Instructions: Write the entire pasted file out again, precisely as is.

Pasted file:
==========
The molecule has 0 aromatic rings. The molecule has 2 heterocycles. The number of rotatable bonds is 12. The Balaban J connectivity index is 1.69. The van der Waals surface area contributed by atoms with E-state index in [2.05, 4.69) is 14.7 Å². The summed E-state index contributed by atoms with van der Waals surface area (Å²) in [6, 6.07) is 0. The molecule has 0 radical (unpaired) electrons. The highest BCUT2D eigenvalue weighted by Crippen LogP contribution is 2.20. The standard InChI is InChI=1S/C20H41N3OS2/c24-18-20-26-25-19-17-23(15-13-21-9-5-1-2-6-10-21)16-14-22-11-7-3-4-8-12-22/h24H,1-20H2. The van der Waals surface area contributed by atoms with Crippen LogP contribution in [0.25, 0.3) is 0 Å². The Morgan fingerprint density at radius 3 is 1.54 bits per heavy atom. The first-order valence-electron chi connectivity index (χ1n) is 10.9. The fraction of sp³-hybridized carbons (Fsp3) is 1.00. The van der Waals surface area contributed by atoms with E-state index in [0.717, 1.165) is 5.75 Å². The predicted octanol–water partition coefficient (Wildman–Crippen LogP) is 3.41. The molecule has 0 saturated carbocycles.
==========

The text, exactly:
The molecule has 0 aromatic rings. The molecule has 2 heterocycles. The number of rotatable bonds is 12. The Balaban J connectivity index is 1.69. The van der Waals surface area contributed by atoms with E-state index in [2.05, 4.69) is 14.7 Å². The summed E-state index contributed by atoms with van der Waals surface area (Å²) in [6, 6.07) is 0. The molecule has 0 radical (unpaired) electrons. The highest BCUT2D eigenvalue weighted by Crippen LogP contribution is 2.20. The standard InChI is InChI=1S/C20H41N3OS2/c24-18-20-26-25-19-17-23(15-13-21-9-5-1-2-6-10-21)16-14-22-11-7-3-4-8-12-22/h24H,1-20H2. The van der Waals surface area contributed by atoms with Crippen LogP contribution in [0.25, 0.3) is 0 Å². The Morgan fingerprint density at radius 3 is 1.54 bits per heavy atom. The first-order valence-electron chi connectivity index (χ1n) is 10.9. The fraction of sp³-hybridized carbons (Fsp3) is 1.00. The van der Waals surface area contributed by atoms with E-state index in [0.717, 1.165) is 5.75 Å². The predicted octanol–water partition coefficient (Wildman–Crippen LogP) is 3.41. The molecule has 0 saturated carbocycles.